Alan Charles Kors (Ph.D., Harvard University) teaches European intellectual history at the University of Pennsylvania, where he is the Henry Charles Lea Professor of History.
Kors has fought for academic freedom since his arrival at the University of Pennsylvania. In 1993, he defended Eden Jacobowitz in the infamous “water buffalo case,” which led to the writing of The Shadow University(1998) and to the founding of FIRE, both with Harvey Silverglate. Kors has been elected five times to the University and School Committees on Academic Freedom and Responsibility by his colleagues and he served as Chair of the Committee in 2007-08. He has received two awards for distinguished college teaching and numerous awards for his defense of academic freedom. He has also written and lectured widely on the assault upon liberty and freedom of conscience on America’s campuses. In 2005, he was awarded a National Humanities Medal. In 2008, he was awarded the Jeanne Kirkpatrick Prize for the Defense of Academic Freedom, and he received the Bradley Prize from the Lynde and Harry Bradley Foundation.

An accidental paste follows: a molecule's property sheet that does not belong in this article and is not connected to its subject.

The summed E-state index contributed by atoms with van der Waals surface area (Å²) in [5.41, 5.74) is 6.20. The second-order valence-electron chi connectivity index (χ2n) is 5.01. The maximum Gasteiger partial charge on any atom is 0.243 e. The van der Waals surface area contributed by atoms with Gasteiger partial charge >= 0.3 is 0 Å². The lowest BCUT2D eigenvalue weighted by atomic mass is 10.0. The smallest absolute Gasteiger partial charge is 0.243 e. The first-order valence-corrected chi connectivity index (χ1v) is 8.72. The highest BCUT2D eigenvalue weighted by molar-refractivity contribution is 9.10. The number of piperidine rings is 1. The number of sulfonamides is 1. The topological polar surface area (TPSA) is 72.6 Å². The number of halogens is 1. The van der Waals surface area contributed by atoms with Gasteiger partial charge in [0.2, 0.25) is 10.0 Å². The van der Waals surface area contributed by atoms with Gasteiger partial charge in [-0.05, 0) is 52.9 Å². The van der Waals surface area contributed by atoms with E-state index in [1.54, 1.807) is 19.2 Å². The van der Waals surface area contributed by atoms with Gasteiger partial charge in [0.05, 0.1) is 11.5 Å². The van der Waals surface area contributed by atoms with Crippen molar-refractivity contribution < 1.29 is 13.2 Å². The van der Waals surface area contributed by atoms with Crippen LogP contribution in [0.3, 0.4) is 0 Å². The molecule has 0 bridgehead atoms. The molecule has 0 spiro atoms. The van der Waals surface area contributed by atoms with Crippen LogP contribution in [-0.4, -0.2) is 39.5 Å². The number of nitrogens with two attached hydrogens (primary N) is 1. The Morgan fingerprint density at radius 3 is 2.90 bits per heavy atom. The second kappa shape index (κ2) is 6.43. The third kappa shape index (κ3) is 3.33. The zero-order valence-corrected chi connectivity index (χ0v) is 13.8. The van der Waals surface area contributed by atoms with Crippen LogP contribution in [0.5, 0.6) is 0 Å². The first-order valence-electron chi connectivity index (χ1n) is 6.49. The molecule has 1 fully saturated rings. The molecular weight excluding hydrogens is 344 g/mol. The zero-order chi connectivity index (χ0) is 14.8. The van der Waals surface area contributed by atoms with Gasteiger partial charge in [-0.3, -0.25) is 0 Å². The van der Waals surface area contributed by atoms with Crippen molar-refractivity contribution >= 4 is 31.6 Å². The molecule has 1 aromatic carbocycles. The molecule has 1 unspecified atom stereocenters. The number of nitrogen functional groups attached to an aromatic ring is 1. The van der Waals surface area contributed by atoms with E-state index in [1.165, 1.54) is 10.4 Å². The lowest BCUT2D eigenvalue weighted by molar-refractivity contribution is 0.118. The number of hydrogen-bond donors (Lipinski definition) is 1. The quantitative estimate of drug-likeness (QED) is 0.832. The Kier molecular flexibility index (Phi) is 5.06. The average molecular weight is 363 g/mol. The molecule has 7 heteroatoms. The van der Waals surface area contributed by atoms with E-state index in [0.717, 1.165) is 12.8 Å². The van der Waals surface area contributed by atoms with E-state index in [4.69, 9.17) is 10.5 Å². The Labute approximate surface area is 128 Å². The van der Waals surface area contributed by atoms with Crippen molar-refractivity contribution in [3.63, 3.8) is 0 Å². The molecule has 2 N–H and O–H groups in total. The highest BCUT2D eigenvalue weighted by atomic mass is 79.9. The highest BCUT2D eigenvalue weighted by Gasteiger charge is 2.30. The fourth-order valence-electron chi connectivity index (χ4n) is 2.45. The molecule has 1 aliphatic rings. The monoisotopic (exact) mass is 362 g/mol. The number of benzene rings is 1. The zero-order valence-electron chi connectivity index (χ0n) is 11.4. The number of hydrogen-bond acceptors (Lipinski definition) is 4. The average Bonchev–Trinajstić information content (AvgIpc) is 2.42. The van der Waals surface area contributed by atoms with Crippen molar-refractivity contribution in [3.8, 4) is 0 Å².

Kors has published extensively on the conceptual revolutions of the 17th and 18th centuries, and produced three taped series on the period for The Teaching Company. He was editor-in-chief of the Oxford Encyclopedia of the Enlightenment (four volumes, 2002). He is married with two children and lives in suburban Philadelphia.
“The problem of free speech, both in society in general and on campus in particular, is that everyone will say ‘I believe in free speech, but…’ The problem is everyone has a different ‘But!’ exemption that they would put on free speech. So the issue really becomes, who has the power to enforce their exemptions to free speech while keeping absolute free speech for themselves?”